SPEECH BY HIS HIGHNESS PRINCE KARIM AGA KHAN
OPENING OF THE AGA KHAN SCHOOL
May 14, 1983
Your Excellency, Mr. Ahmedali Merchant, Members of the Education and Housing Boards, Ladies and Gentlemen.
It gives Me the greatest pleasure to be here in Sherqilla for a ceremony which is a milestone in the progress of the Diamond Jubilee Schools both in the Northern Areas and in Pakistan as a whole. I was deeply sorry that the uncertainty of the weather prevented Me from coming here in March. However, the disappointment helps to make today much more memorable.
The Aga Khan School, Sherqilla, is a project of which everyone in the Jamat and in the village can be proud.
Mr. Ahmedali Merchant has already thanked some of those individuals most prominently involved and reminded us of how generously land was donated and how the whole village contributed to the construction. This school is a marvellous example of what voluntary effort can achieve, and I congratulate most warmly the members of the Housing Board on completing it on time and within budget. To have done this is a remarkable success by any standards. Countless aid projects all over the world fall behind schedule or overrun their budgets. The achievement here at Sherqilla should give everyone confidence in the abilities of the people of the North.
Voluntary helpers have been the heart and life-blood of the Diamond Jubilee Schools ever since they were started by My beloved Grandfather, Sir Sultan Mohammed Shah Aga Khan. He would be delighted to see how the volunteers, from members of the Boards down to spare-time workers, have helped improve the standards of education in the Northern Areas. Without them we would not be here today and I express again My deepest gratitude to them.
The school has been described as a "prototype" and I should like to comment briefly on our hopes for its future.
It is a prototype because the design has been adapted to the environmental needs of the Northern Areas. It takes account of such factors as the heavy weight of snow on roofs in winter, of extreme temperature changes, of the need to make structures strong enough to withstand seismic shock. The design has the flexibility to allow for expansion of the school as the demand for education changes and grows. The building is also intended to be the model for other schools in the area. Though not all will be as large as this - and we are now instituting a pilot programme for assisting villages where people's determination to improve facilities is leading to self-help school construction projects.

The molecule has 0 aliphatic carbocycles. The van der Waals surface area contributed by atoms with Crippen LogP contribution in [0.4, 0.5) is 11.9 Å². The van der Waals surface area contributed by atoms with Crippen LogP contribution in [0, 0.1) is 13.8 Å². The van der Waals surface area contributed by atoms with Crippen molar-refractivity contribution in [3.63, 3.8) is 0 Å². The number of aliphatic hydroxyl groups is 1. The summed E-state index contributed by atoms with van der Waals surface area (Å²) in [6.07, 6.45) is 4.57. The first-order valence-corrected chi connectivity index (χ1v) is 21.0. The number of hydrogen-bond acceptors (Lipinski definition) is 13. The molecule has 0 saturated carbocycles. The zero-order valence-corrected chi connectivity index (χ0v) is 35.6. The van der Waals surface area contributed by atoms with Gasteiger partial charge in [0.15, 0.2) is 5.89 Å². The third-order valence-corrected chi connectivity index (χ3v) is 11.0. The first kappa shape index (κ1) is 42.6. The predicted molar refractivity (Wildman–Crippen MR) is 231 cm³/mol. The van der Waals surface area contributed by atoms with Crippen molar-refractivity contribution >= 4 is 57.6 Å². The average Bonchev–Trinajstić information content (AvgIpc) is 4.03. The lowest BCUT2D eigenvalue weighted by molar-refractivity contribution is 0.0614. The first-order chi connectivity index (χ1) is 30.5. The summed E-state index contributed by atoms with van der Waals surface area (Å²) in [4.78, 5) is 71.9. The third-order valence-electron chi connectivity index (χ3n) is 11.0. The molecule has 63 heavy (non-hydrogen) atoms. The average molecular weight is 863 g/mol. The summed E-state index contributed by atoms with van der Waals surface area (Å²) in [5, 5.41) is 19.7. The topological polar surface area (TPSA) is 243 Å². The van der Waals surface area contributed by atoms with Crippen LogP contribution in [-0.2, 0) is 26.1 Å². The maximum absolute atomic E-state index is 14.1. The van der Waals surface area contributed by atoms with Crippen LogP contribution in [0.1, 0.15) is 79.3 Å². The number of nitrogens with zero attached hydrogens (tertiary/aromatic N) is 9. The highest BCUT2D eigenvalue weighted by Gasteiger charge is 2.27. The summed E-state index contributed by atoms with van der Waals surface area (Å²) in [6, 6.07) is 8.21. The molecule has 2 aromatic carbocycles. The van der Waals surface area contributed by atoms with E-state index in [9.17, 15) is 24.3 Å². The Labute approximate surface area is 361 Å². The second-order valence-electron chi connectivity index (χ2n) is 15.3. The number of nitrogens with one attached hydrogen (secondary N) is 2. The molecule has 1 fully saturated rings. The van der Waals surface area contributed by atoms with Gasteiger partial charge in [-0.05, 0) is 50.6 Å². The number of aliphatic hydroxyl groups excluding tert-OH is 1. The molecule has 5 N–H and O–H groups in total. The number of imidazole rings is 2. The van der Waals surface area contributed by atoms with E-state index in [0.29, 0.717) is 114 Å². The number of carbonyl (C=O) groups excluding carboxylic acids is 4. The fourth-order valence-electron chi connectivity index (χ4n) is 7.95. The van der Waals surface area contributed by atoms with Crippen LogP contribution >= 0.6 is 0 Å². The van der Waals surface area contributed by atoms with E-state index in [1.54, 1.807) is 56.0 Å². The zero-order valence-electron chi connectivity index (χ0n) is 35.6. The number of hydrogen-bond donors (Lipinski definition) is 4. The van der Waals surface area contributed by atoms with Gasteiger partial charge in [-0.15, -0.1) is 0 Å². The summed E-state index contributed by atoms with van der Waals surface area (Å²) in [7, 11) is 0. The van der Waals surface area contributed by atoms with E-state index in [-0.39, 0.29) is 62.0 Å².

This school is not the consequence of a haphazard decision. Quite the contrary, this school is the result of demographic surveys which we have been carrying out since the late 1960's. These surveys which were generously participated in by the local population, enabled researchers to obtain a genuine grassroots comprehension of the Northern Area problems and how the quality of life here could be improved. The information from the surveys gave the Imamat the capability to plan programmes and institutions which would address those problems, both in terms of how many people they affected and how long their difficulties might last.